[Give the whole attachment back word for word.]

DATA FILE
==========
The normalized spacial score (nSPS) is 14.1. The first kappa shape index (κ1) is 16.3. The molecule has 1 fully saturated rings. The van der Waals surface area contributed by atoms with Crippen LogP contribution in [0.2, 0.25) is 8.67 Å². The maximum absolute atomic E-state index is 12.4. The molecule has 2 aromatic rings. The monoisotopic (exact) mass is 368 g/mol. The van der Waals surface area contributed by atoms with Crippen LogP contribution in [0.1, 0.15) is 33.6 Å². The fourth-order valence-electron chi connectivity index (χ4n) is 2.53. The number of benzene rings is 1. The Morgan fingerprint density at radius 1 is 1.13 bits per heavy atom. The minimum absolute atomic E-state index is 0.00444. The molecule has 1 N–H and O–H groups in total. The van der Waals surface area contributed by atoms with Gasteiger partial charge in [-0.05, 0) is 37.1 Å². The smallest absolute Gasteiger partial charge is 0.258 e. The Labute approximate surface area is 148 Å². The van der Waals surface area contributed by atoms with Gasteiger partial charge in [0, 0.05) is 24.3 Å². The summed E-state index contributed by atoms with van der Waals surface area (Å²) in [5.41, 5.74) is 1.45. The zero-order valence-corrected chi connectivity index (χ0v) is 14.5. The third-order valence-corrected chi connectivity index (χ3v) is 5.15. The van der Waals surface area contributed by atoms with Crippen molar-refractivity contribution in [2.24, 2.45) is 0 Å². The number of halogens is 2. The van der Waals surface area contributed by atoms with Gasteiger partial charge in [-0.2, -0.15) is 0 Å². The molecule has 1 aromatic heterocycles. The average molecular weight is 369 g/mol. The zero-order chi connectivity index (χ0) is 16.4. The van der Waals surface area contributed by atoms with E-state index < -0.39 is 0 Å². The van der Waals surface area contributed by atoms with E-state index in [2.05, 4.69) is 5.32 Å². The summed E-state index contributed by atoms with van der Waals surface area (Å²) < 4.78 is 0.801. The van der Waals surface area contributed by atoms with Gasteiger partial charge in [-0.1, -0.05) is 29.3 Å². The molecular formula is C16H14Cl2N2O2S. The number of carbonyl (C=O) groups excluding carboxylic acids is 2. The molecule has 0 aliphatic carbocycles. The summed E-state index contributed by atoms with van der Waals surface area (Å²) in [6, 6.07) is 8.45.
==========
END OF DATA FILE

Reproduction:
The normalized spacial score (nSPS) is 14.1. The first kappa shape index (κ1) is 16.3. The molecule has 1 fully saturated rings. The van der Waals surface area contributed by atoms with Crippen LogP contribution in [0.2, 0.25) is 8.67 Å². The maximum absolute atomic E-state index is 12.4. The molecule has 2 aromatic rings. The monoisotopic (exact) mass is 368 g/mol. The van der Waals surface area contributed by atoms with Crippen LogP contribution in [0.1, 0.15) is 33.6 Å². The fourth-order valence-electron chi connectivity index (χ4n) is 2.53. The number of benzene rings is 1. The Morgan fingerprint density at radius 1 is 1.13 bits per heavy atom. The minimum absolute atomic E-state index is 0.00444. The molecule has 1 N–H and O–H groups in total. The van der Waals surface area contributed by atoms with Gasteiger partial charge in [-0.05, 0) is 37.1 Å². The smallest absolute Gasteiger partial charge is 0.258 e. The Labute approximate surface area is 148 Å². The van der Waals surface area contributed by atoms with Gasteiger partial charge in [0, 0.05) is 24.3 Å². The summed E-state index contributed by atoms with van der Waals surface area (Å²) in [5.41, 5.74) is 1.45. The zero-order valence-corrected chi connectivity index (χ0v) is 14.5. The third-order valence-corrected chi connectivity index (χ3v) is 5.15. The van der Waals surface area contributed by atoms with Crippen molar-refractivity contribution in [2.24, 2.45) is 0 Å². The number of halogens is 2. The van der Waals surface area contributed by atoms with Gasteiger partial charge in [-0.2, -0.15) is 0 Å². The molecule has 1 aromatic heterocycles. The average molecular weight is 369 g/mol. The zero-order chi connectivity index (χ0) is 16.4. The van der Waals surface area contributed by atoms with E-state index < -0.39 is 0 Å². The van der Waals surface area contributed by atoms with E-state index in [2.05, 4.69) is 5.32 Å². The summed E-state index contributed by atoms with van der Waals surface area (Å²) < 4.78 is 0.801. The van der Waals surface area contributed by atoms with Gasteiger partial charge in [-0.1, -0.05) is 29.3 Å². The molecular formula is C16H14Cl2N2O2S. The number of carbonyl (C=O) groups excluding carboxylic acids is 2. The molecule has 0 aliphatic carbocycles. The summed E-state index contributed by atoms with van der Waals surface area (Å²) in [6, 6.07) is 8.45.